The figure below shows the input permutation required by the PFA-1008 design. The permutation ordering may be considered as a 3D mapping with $R=7$ rows, $C=9$ columns, and a depth of $D=16$. The $R$ dimension is given horizontally, the $C$ dimension vertically, and the $D$ dimension is identified by the “Tile-N” labels in the figure. The required permutation may be computed as $P=mod(C \times D \times R + R \times D \times C + R \times C \times D,1008)$. Note that this pattern cannot be generated automatically using the DMA buffer descriptors of the AI Engine Memory Tiles since it contains the “modulo 1008” operation which is not supported by the hardware. For this reason, we map the I/O permutation kernels to the PL.

### FFT-7 Kernel

This AI Engine kernel implements the DFT-7 using the 1x4x8 `aie::mmul()`

API which takes 2 to 3 cycles per operation. The complete DFT-7 compute may be partitioned over two compute tiles, one to compute the green portion and a second to compute the blue portion indentified in the figure below. The API computes a [1x4] x [4x8] matrix multiply, and we must must pad the DFT-7 with an extra row and column of zeros. The entire transform must be computed over 7 cycles (SSR=1). The actual API code computes 8 transforms in less than 56 cycles.

The algorithm is vectorized using a pair of 32-lane registers in each AIE-ML core. A set of 8 vector reads fully populates these registers with data from eight consecutive transforms. Once populated, a set of `aie::shuffle_up()`

API operations are used to position the data in the proper lanes for computes performed by the `aie::mmul()`

API routine.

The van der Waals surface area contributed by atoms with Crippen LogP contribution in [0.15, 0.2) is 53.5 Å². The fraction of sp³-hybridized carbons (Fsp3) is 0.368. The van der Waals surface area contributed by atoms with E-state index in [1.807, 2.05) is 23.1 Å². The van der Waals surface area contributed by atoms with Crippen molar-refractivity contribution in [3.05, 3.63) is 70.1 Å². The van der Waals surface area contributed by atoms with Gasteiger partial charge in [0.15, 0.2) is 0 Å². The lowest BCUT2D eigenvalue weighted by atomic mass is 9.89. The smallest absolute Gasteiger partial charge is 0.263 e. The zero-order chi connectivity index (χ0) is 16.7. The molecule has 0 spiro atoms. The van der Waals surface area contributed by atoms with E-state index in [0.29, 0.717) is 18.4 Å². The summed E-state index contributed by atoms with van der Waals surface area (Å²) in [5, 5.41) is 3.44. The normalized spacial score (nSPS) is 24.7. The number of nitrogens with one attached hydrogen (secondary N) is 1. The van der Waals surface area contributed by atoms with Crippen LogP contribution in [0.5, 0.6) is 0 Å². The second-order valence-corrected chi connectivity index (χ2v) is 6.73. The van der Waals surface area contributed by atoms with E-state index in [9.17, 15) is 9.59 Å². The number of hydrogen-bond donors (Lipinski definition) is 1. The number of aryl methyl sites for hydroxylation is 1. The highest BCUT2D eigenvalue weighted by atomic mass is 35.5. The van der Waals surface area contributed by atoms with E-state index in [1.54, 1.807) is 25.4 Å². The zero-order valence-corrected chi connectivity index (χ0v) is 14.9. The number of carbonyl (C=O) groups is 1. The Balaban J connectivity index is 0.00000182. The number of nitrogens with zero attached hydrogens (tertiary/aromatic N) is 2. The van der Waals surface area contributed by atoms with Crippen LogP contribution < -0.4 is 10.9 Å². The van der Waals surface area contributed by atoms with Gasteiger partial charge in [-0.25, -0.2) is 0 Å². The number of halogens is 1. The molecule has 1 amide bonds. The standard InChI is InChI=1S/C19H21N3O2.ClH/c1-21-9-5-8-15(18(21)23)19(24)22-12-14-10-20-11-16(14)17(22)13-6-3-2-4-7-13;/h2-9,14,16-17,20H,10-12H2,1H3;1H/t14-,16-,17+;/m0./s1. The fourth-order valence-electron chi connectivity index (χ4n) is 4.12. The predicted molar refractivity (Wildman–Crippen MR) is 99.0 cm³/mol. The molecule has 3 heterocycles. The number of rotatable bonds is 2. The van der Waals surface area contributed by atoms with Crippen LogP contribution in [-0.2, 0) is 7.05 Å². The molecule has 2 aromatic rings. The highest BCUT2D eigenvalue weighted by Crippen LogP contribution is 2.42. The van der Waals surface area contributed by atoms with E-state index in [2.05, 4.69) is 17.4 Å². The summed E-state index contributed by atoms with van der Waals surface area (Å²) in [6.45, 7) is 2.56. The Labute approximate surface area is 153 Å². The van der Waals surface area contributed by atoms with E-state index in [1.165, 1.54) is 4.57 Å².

The outputs from eight consecutive transforms are then packed together into seven 8-lane vectors using a third tile to perform this output combining. Here we use `aie::shuffle_up()`

and `aie::shuffle_down()`

API’s to perform this packing.

### TRANSPOSE-0 Kernel

This AIE kernel implements the matrix transpose operation required to feed the proper 9-point input samples to the DFT-9 on the second dimension of the 3D cube. For AIE-ML technology, this matrix transpose may be implemented completely within the array using the Memory tile eliminating the need to exit the array to perform the operation in the PL.

Buffer descriptions control the sample ordering employed by the Memory tile on both input and output. A “write BD” controls the sample ordering on input to the Memory tile. The write BD is configured using an ADF graph programming model shown below. The 3D pattern required here has dimensions ${7,9,16}$. This is configured with a `buffer_dimension`

of ${8,16,16}$ since we must ensure alignment to the 32-bit boundaries of the Memory tile. The write address pattern is linear in dimensions 7, 9, and 16, and so the `tile_traversal`

is configure in this order with address wrapping occuring at the dimensions $0,1,2$.

```
tiling_parameters write_bd = {
.buffer_dimension = {8,16,16},
.tiling_dimension = {1,1,1},
.offset = {0,0,0},
.tile_traversal = {{.dimension=0, .stride=1, .wrap=7},
{.dimension=1, .stride=1, .wrap=9},
{.dimension=2, .stride=1, .wrap=16}} };
```

The read BD is configured using a similar ADF graph programming model shown below. In this case, the 3D patter required here has dimensions ${9,16,7}$ since we send data first along the 2nd $N_2=9$ dimension, then electing to process $N_3=16$ second and $N_1=7$ last. This is configured with a `tile_traversal`

along dimensions $1,2,0$ with wrapping applied as before.

Finally, a `repetition_count`

of 8 is specified because both the write BD and the read BD must be repeated four times each to match the number of transforms computed per kernel invocation by each DFT-7, DFT-9 and DFT-16 AIE compute kernel. The `num_buffers`

is set to 2 because a ping/pong buffer arrangement is required here to support a full streaming data flow model.